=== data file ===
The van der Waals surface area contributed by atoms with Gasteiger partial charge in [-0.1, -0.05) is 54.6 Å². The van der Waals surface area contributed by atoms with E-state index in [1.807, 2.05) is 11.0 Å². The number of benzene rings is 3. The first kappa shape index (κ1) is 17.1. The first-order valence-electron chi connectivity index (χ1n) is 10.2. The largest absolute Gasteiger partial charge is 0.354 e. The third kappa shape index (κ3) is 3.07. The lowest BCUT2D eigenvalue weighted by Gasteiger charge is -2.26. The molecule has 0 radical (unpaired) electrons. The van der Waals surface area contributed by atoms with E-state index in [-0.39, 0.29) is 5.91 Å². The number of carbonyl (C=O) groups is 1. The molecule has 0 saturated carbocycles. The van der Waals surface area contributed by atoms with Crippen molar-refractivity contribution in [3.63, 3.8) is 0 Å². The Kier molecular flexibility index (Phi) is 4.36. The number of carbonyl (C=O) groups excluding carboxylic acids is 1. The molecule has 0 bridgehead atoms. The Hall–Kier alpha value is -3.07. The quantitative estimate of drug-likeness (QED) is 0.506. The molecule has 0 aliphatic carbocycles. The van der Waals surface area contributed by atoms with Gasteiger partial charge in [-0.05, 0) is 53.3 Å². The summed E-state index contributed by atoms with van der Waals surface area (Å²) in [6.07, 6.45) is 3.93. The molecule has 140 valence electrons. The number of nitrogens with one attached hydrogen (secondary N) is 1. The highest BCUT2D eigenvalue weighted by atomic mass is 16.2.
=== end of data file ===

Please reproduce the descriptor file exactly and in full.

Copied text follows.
The van der Waals surface area contributed by atoms with Gasteiger partial charge in [-0.1, -0.05) is 54.6 Å². The van der Waals surface area contributed by atoms with E-state index in [1.807, 2.05) is 11.0 Å². The number of benzene rings is 3. The first kappa shape index (κ1) is 17.1. The first-order valence-electron chi connectivity index (χ1n) is 10.2. The largest absolute Gasteiger partial charge is 0.354 e. The third kappa shape index (κ3) is 3.07. The lowest BCUT2D eigenvalue weighted by Gasteiger charge is -2.26. The molecule has 0 radical (unpaired) electrons. The van der Waals surface area contributed by atoms with E-state index in [-0.39, 0.29) is 5.91 Å². The number of carbonyl (C=O) groups is 1. The molecule has 0 saturated carbocycles. The van der Waals surface area contributed by atoms with Crippen molar-refractivity contribution in [3.63, 3.8) is 0 Å². The Kier molecular flexibility index (Phi) is 4.36. The number of carbonyl (C=O) groups excluding carboxylic acids is 1. The molecule has 0 bridgehead atoms. The Hall–Kier alpha value is -3.07. The quantitative estimate of drug-likeness (QED) is 0.506. The molecule has 0 aliphatic carbocycles. The van der Waals surface area contributed by atoms with Gasteiger partial charge in [-0.05, 0) is 53.3 Å². The summed E-state index contributed by atoms with van der Waals surface area (Å²) in [6.07, 6.45) is 3.93. The molecule has 140 valence electrons. The number of nitrogens with one attached hydrogen (secondary N) is 1. The highest BCUT2D eigenvalue weighted by atomic mass is 16.2.